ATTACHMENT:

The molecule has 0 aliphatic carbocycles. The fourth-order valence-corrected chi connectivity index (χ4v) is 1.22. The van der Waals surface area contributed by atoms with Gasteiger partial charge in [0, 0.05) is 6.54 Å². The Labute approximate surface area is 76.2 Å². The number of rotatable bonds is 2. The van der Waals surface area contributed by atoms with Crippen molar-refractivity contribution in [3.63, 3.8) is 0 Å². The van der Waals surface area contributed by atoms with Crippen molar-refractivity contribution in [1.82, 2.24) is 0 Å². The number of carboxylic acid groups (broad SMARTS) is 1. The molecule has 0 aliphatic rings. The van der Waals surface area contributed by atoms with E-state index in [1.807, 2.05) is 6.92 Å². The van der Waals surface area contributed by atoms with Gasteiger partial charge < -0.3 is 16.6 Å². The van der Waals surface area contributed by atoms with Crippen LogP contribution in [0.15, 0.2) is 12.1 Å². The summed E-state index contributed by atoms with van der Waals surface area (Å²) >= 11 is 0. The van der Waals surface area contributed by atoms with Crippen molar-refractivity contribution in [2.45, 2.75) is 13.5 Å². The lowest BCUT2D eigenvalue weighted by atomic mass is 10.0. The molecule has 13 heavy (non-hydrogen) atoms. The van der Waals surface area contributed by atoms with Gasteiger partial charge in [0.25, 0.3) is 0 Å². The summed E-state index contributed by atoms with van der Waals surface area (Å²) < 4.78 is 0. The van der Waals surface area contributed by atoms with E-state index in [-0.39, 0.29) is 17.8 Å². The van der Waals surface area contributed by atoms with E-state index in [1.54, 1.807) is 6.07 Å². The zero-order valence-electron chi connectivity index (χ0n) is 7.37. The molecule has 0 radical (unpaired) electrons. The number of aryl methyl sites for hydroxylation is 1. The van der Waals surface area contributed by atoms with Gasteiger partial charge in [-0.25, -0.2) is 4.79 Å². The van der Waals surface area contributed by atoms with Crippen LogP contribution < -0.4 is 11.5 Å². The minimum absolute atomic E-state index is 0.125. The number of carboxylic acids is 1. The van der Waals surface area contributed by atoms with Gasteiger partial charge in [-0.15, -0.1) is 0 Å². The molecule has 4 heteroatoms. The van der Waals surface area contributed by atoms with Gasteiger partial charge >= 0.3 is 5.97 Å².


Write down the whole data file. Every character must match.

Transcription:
The molecule has 0 aliphatic carbocycles. The fourth-order valence-corrected chi connectivity index (χ4v) is 1.22. The van der Waals surface area contributed by atoms with Gasteiger partial charge in [0, 0.05) is 6.54 Å². The Labute approximate surface area is 76.2 Å². The number of rotatable bonds is 2. The van der Waals surface area contributed by atoms with Crippen molar-refractivity contribution in [3.63, 3.8) is 0 Å². The van der Waals surface area contributed by atoms with Crippen molar-refractivity contribution in [1.82, 2.24) is 0 Å². The number of carboxylic acid groups (broad SMARTS) is 1. The molecule has 0 aliphatic rings. The van der Waals surface area contributed by atoms with E-state index in [1.807, 2.05) is 6.92 Å². The van der Waals surface area contributed by atoms with Gasteiger partial charge < -0.3 is 16.6 Å². The van der Waals surface area contributed by atoms with Crippen LogP contribution in [0.15, 0.2) is 12.1 Å². The summed E-state index contributed by atoms with van der Waals surface area (Å²) >= 11 is 0. The van der Waals surface area contributed by atoms with Crippen molar-refractivity contribution in [2.45, 2.75) is 13.5 Å². The lowest BCUT2D eigenvalue weighted by atomic mass is 10.0. The molecule has 13 heavy (non-hydrogen) atoms. The van der Waals surface area contributed by atoms with Gasteiger partial charge in [0.25, 0.3) is 0 Å². The summed E-state index contributed by atoms with van der Waals surface area (Å²) < 4.78 is 0. The van der Waals surface area contributed by atoms with E-state index in [-0.39, 0.29) is 17.8 Å². The van der Waals surface area contributed by atoms with E-state index in [1.54, 1.807) is 6.07 Å². The zero-order valence-electron chi connectivity index (χ0n) is 7.37. The molecule has 0 radical (unpaired) electrons. The number of aryl methyl sites for hydroxylation is 1. The van der Waals surface area contributed by atoms with Gasteiger partial charge in [-0.25, -0.2) is 4.79 Å². The van der Waals surface area contributed by atoms with Crippen LogP contribution < -0.4 is 11.5 Å². The minimum absolute atomic E-state index is 0.125. The number of carboxylic acids is 1. The van der Waals surface area contributed by atoms with Gasteiger partial charge in [-0.15, -0.1) is 0 Å². The molecule has 4 heteroatoms. The van der Waals surface area contributed by atoms with Gasteiger partial charge >= 0.3 is 5.97 Å².